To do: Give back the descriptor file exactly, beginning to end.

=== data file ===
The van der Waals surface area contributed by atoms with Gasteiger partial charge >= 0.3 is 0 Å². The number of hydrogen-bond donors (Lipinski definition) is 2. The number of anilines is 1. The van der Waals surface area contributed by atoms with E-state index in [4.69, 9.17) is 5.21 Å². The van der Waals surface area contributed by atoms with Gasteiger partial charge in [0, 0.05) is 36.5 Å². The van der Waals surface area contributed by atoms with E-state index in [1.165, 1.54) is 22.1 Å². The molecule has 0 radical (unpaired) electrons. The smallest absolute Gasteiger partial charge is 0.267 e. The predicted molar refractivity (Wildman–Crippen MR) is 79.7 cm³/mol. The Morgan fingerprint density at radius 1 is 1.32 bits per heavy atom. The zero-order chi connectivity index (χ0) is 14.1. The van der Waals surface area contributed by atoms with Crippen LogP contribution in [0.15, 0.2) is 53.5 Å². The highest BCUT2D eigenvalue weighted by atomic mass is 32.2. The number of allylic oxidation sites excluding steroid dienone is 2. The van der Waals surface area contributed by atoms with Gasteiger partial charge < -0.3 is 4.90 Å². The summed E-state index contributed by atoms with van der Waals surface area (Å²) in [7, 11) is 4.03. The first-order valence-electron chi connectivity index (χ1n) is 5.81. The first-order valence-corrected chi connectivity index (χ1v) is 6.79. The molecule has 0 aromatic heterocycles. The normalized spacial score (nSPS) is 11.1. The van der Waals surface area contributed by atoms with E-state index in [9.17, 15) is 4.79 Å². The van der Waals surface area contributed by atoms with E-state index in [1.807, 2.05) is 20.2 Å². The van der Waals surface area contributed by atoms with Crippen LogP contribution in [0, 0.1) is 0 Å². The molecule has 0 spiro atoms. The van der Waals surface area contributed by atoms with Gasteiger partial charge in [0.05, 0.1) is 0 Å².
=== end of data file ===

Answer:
The van der Waals surface area contributed by atoms with Gasteiger partial charge >= 0.3 is 0 Å². The number of hydrogen-bond donors (Lipinski definition) is 2. The number of anilines is 1. The van der Waals surface area contributed by atoms with E-state index in [4.69, 9.17) is 5.21 Å². The van der Waals surface area contributed by atoms with Gasteiger partial charge in [0, 0.05) is 36.5 Å². The van der Waals surface area contributed by atoms with E-state index in [1.165, 1.54) is 22.1 Å². The molecule has 0 radical (unpaired) electrons. The smallest absolute Gasteiger partial charge is 0.267 e. The predicted molar refractivity (Wildman–Crippen MR) is 79.7 cm³/mol. The Morgan fingerprint density at radius 1 is 1.32 bits per heavy atom. The zero-order chi connectivity index (χ0) is 14.1. The van der Waals surface area contributed by atoms with Crippen LogP contribution in [0.15, 0.2) is 53.5 Å². The highest BCUT2D eigenvalue weighted by atomic mass is 32.2. The number of allylic oxidation sites excluding steroid dienone is 2. The van der Waals surface area contributed by atoms with Gasteiger partial charge < -0.3 is 4.90 Å². The summed E-state index contributed by atoms with van der Waals surface area (Å²) in [7, 11) is 4.03. The first-order valence-electron chi connectivity index (χ1n) is 5.81. The first-order valence-corrected chi connectivity index (χ1v) is 6.79. The molecule has 0 aromatic heterocycles. The normalized spacial score (nSPS) is 11.1. The van der Waals surface area contributed by atoms with E-state index in [9.17, 15) is 4.79 Å². The van der Waals surface area contributed by atoms with E-state index in [1.807, 2.05) is 20.2 Å². The van der Waals surface area contributed by atoms with Crippen LogP contribution in [0, 0.1) is 0 Å². The molecule has 0 spiro atoms. The van der Waals surface area contributed by atoms with Gasteiger partial charge in [0.05, 0.1) is 0 Å².